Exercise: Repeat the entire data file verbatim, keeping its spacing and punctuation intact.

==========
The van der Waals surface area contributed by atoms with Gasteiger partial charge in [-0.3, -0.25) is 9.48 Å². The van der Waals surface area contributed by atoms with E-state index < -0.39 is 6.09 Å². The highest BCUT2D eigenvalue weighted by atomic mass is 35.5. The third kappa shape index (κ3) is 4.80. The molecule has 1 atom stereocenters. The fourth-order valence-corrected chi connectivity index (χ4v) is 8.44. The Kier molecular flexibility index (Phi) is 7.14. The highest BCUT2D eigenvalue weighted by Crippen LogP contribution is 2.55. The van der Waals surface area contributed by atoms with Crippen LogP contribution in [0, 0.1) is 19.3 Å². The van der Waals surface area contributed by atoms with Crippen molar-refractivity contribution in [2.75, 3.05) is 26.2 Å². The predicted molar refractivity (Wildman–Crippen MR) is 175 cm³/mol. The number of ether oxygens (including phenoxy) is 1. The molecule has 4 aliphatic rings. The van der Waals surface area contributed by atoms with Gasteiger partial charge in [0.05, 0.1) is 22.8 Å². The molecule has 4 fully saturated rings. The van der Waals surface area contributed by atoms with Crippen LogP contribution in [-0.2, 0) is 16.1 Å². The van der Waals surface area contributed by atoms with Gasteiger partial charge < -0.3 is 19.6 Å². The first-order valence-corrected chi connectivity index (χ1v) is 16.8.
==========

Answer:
The van der Waals surface area contributed by atoms with Gasteiger partial charge in [-0.3, -0.25) is 9.48 Å². The van der Waals surface area contributed by atoms with E-state index < -0.39 is 6.09 Å². The highest BCUT2D eigenvalue weighted by atomic mass is 35.5. The third kappa shape index (κ3) is 4.80. The molecule has 1 atom stereocenters. The fourth-order valence-corrected chi connectivity index (χ4v) is 8.44. The Kier molecular flexibility index (Phi) is 7.14. The highest BCUT2D eigenvalue weighted by Crippen LogP contribution is 2.55. The van der Waals surface area contributed by atoms with Crippen LogP contribution in [0, 0.1) is 19.3 Å². The van der Waals surface area contributed by atoms with Crippen molar-refractivity contribution in [2.75, 3.05) is 26.2 Å². The predicted molar refractivity (Wildman–Crippen MR) is 175 cm³/mol. The number of ether oxygens (including phenoxy) is 1. The molecule has 4 aliphatic rings. The van der Waals surface area contributed by atoms with Gasteiger partial charge in [0.05, 0.1) is 22.8 Å². The molecule has 4 fully saturated rings. The van der Waals surface area contributed by atoms with Crippen LogP contribution in [-0.2, 0) is 16.1 Å². The van der Waals surface area contributed by atoms with Gasteiger partial charge < -0.3 is 19.6 Å². The first-order valence-corrected chi connectivity index (χ1v) is 16.8.